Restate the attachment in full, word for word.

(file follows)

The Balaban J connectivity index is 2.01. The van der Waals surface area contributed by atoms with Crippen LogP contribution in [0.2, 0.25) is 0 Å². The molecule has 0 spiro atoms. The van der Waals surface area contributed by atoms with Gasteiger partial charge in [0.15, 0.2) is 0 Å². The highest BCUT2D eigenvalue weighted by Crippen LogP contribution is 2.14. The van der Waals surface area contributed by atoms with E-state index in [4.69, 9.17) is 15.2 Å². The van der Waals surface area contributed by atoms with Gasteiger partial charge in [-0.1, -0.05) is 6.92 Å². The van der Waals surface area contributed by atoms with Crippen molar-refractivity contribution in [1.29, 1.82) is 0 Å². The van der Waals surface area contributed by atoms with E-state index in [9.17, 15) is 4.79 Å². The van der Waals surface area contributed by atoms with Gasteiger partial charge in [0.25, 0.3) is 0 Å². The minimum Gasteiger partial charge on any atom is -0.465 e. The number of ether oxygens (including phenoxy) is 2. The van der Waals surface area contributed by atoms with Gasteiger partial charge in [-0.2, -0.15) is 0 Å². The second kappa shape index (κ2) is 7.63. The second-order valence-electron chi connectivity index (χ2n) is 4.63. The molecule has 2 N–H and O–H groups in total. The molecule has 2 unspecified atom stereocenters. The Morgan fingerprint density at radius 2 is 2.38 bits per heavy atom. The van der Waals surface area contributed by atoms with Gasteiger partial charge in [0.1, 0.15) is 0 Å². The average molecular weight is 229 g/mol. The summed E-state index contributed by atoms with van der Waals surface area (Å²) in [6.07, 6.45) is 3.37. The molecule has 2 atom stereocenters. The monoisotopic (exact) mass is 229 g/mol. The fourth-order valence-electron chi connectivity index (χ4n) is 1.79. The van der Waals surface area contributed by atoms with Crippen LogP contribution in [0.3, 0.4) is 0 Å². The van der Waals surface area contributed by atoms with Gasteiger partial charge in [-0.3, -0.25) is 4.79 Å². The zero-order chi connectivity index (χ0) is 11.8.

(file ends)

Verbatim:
The Balaban J connectivity index is 2.01. The van der Waals surface area contributed by atoms with Crippen LogP contribution in [0.2, 0.25) is 0 Å². The molecule has 0 spiro atoms. The van der Waals surface area contributed by atoms with Gasteiger partial charge in [0.15, 0.2) is 0 Å². The highest BCUT2D eigenvalue weighted by Crippen LogP contribution is 2.14. The van der Waals surface area contributed by atoms with E-state index in [4.69, 9.17) is 15.2 Å². The van der Waals surface area contributed by atoms with Gasteiger partial charge in [-0.1, -0.05) is 6.92 Å². The van der Waals surface area contributed by atoms with Crippen molar-refractivity contribution in [1.29, 1.82) is 0 Å². The van der Waals surface area contributed by atoms with E-state index in [9.17, 15) is 4.79 Å². The van der Waals surface area contributed by atoms with Gasteiger partial charge in [0.25, 0.3) is 0 Å². The minimum Gasteiger partial charge on any atom is -0.465 e. The number of ether oxygens (including phenoxy) is 2. The van der Waals surface area contributed by atoms with Gasteiger partial charge in [-0.2, -0.15) is 0 Å². The second kappa shape index (κ2) is 7.63. The second-order valence-electron chi connectivity index (χ2n) is 4.63. The molecule has 2 N–H and O–H groups in total. The molecule has 2 unspecified atom stereocenters. The Morgan fingerprint density at radius 2 is 2.38 bits per heavy atom. The van der Waals surface area contributed by atoms with Gasteiger partial charge in [0.1, 0.15) is 0 Å². The average molecular weight is 229 g/mol. The summed E-state index contributed by atoms with van der Waals surface area (Å²) in [6.07, 6.45) is 3.37. The molecule has 2 atom stereocenters. The monoisotopic (exact) mass is 229 g/mol. The fourth-order valence-electron chi connectivity index (χ4n) is 1.79. The van der Waals surface area contributed by atoms with Crippen LogP contribution in [0.3, 0.4) is 0 Å². The van der Waals surface area contributed by atoms with Gasteiger partial charge in [-0.3, -0.25) is 4.79 Å². The zero-order chi connectivity index (χ0) is 11.8.